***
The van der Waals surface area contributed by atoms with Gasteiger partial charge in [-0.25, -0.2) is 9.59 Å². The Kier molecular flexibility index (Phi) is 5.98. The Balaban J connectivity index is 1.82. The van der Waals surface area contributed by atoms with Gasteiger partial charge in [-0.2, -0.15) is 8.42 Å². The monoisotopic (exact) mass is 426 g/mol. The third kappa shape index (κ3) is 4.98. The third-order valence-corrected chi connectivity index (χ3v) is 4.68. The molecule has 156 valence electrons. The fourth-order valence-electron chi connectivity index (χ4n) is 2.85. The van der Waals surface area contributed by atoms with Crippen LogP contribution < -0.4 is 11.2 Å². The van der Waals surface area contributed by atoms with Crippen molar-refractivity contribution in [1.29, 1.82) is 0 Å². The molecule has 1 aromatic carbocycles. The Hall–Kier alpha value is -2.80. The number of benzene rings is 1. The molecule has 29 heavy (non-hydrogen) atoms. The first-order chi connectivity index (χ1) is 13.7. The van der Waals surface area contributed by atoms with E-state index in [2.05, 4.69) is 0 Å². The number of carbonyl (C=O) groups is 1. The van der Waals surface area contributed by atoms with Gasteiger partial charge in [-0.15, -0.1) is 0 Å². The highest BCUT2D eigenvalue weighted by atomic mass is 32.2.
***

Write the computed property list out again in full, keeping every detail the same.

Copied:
The van der Waals surface area contributed by atoms with Gasteiger partial charge in [-0.25, -0.2) is 9.59 Å². The Kier molecular flexibility index (Phi) is 5.98. The Balaban J connectivity index is 1.82. The van der Waals surface area contributed by atoms with Gasteiger partial charge in [-0.2, -0.15) is 8.42 Å². The monoisotopic (exact) mass is 426 g/mol. The third kappa shape index (κ3) is 4.98. The third-order valence-corrected chi connectivity index (χ3v) is 4.68. The molecule has 156 valence electrons. The fourth-order valence-electron chi connectivity index (χ4n) is 2.85. The van der Waals surface area contributed by atoms with Crippen LogP contribution < -0.4 is 11.2 Å². The van der Waals surface area contributed by atoms with Crippen molar-refractivity contribution in [1.29, 1.82) is 0 Å². The molecule has 1 aromatic carbocycles. The Hall–Kier alpha value is -2.80. The number of benzene rings is 1. The molecule has 29 heavy (non-hydrogen) atoms. The first-order chi connectivity index (χ1) is 13.7. The van der Waals surface area contributed by atoms with E-state index in [2.05, 4.69) is 0 Å². The number of carbonyl (C=O) groups is 1. The van der Waals surface area contributed by atoms with Gasteiger partial charge in [-0.15, -0.1) is 0 Å². The highest BCUT2D eigenvalue weighted by atomic mass is 32.2.